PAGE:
More than any other area of health care the delivery of sexual health nursing is bound by the broad principles of patient confidentiality. The need for public trust is a foundation of any nurse-patient relationship. To elicit a deeply personal sexual history without complete confidence would be a difficult and stressful task. In a wider context the need for confidentiality is implicit, and without the trust and confidence of the public few people would come forward for testing within sexual health clinics for fear of being identified.

Sexual health or genito-urinary medicine clinics, as they are also known, are bound by legislation that ensures confidentiality and governs the operation of the clinic. The National Health Service Act (1977) provides a legal framework that imposes upon the Secretary of State a number of obligations to provide free health care. As with accident and emergency services, treatment for sexually transmitted infections is free in the United Kingdom. All consultations are treated in the strictest confidence, and patients may use a pseudonym or give no name at all.

The Venereal Disease Regulations (1974) 'place a duty on health authorities to ensure that any information capable of identifying an individual examined or treated for any sexually transmitted disease shall not be disclosed'.The 1974 regulation has now been updated under The NHS Trusts and Primary Care Trusts (Sexually Transmitted Diseases) Directions (2000). Sexual health clinics are quite unique in having this specific legislation put in place to maintain the confidentiality of those attending for treatment. There is no other specific NHS service that has this provision in addition to the normal frameworks for maintaining patient confidentiality.


When using the law, and specifically case law, to test and challenge notions it is common to use examples that although at first seem far removed from health care have the same core principles in their argument. It is important to ascertain what information is confidential and what constitutes a breach thereof. In the case of Marshall v Guinle Ltd (1979), an industrial case that examined employees using confidential business information to set themselves up in competition, a definition of confidential information was provided:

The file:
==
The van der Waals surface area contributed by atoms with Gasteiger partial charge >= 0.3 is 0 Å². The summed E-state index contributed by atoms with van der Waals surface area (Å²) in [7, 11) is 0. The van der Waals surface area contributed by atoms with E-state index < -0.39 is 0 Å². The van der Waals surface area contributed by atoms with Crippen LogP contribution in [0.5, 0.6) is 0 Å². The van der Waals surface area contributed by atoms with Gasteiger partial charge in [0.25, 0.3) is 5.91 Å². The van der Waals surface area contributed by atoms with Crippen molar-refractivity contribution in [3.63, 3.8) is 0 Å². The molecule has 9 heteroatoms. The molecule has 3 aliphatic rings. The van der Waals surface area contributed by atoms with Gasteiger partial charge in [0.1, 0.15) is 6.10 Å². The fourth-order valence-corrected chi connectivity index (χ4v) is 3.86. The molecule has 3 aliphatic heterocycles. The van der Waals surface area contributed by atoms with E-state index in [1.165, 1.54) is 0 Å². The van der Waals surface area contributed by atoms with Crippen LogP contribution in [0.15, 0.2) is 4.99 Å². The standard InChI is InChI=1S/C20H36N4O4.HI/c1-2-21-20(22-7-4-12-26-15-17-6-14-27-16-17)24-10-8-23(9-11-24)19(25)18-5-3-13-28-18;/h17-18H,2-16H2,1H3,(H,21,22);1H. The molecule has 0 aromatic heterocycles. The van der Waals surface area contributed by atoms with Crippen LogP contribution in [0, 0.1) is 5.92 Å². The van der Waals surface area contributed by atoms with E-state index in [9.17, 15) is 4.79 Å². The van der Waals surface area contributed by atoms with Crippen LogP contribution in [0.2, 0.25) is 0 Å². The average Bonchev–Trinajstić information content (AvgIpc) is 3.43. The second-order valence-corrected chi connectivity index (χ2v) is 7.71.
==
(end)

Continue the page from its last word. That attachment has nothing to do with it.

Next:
'The information must be of such a nature that its release would be injurious to the owner or of advantage to others. The owner must believe the information is confidential or secret. The owner's belief under these headings must be reasonable. The information must be judged in the light of usages and practices in the particular industry concerned' (cited in Kennedy & Grubb 2000).

It would therefore be reasonable to argue that similar principles could be applied to the belief of patients with reference to information held about them. Also it should be safe to assume that the healthcare worker is aware that the information is of a confidential nature and that to pass such information on would be a breach of such confidentiality.

In England and Wales there is generally a common law duty of confidentiality imposed upon doctors and nurses, the reasons for which are manifold. The obligation for confidentiality was discussed in A-G v Guardian Newspa pers Ltd (No. 2) (1988).This judgement 'affirmed that there was a public interest in a legally enforceable protection of confidences received under notice of confidentiality' (Mason & McCall Smith 1999). In this case the judge, Lord Goff, summarised the law in the following way: